Among those praising “Capote” are two producers who had nothing to do with the film. They are David Brown and Richard Zanuck who tell me of their experiences with Truman Capote when the producing pair were at 20th.
According to both Brown and Zanuck, then-studio boss Darryl Zanuck was furious because Truman Capote’s “In Cold Blood” got away from 20th. He told Brown and Dick to buy the script of Capote’s next book, “Answered Payers.” They made the script deal with Capote’s agent, Irving (“Swifty”) Lazar and paid Truman $200,000. The producers waited a year-and-a-half for a script and finally had a meeting with Capote. They saw but a few pages of the script — it was unacceptable. Capote was well into his alcoholism.
The producers demanded Lazar return the $200,000. He gave ’em $180,000, claiming $20,000 commission — for getting ’em back their script payment. “How dare you!” Zanuck told “Swifty,” “We gave you $200,000!” Lazar countered with, “I should have charged you another 10% for getting you back the $180,000!” (Brown went on to produce “Tru” on B’way with Robert Morse starring).
After seeing “Capote,” which was both DGA and PGA-nominated, Zanuck called producer Caroline Baron to tell how impressed he was with the film — “and made at a great price as well!” (And also to praise Philip Seymour Hoffman’s realistic transformation since he knew Capote first hand). Zanuck and Brown have been partners 18 years, and while not currently teamed on a go project they speak to each other (via phone) every day.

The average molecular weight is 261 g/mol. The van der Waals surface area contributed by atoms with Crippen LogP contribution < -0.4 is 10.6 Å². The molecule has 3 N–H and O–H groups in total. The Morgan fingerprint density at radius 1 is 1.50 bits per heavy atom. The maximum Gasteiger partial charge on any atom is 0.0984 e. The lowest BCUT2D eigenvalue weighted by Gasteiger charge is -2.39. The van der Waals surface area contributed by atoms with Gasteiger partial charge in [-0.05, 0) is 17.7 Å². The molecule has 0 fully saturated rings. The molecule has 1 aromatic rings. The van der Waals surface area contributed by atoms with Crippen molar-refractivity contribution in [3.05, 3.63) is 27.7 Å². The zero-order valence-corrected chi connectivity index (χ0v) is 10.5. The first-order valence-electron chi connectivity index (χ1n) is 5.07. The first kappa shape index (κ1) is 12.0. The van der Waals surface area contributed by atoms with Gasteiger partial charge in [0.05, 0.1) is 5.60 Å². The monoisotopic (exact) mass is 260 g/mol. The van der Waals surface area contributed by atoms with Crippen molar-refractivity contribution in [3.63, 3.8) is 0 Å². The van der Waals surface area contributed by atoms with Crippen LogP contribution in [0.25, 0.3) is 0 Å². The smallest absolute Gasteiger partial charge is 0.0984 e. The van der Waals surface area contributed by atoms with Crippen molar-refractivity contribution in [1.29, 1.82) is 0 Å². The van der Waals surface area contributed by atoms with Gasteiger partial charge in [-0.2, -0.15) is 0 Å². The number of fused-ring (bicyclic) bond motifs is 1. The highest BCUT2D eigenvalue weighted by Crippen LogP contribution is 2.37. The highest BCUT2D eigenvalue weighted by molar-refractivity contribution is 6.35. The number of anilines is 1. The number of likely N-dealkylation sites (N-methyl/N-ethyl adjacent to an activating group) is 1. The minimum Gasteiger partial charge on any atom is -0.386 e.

Zanuck’s readying “Ripley’s Believe It Or Not” starring Jim Carrey, directed by Tim Burton at Paramount with locations including China. (Par’s Brad Grey and Zanuck had teamed on “Charlie and the Chocolate Factory” at WB during Grey’s pre-Par days). Brown is readying John O’Hara’s “Appointment In Sumatra” with Robert Benton directing his script. And Brown’s also readying “People Like Us” for B’way with music and lyrics by Kander and Ebb, book by Joe Stein. It’s in workshop.
Brown, who will be 90, July 28, receives a terrif tribute from the PGA in the latest issue of its magazine, “Produced By.” He’s also on its cover cajoling, “There is no discrimination at this age because nobody lives this long.” Congrats, David. (and Dick, 71).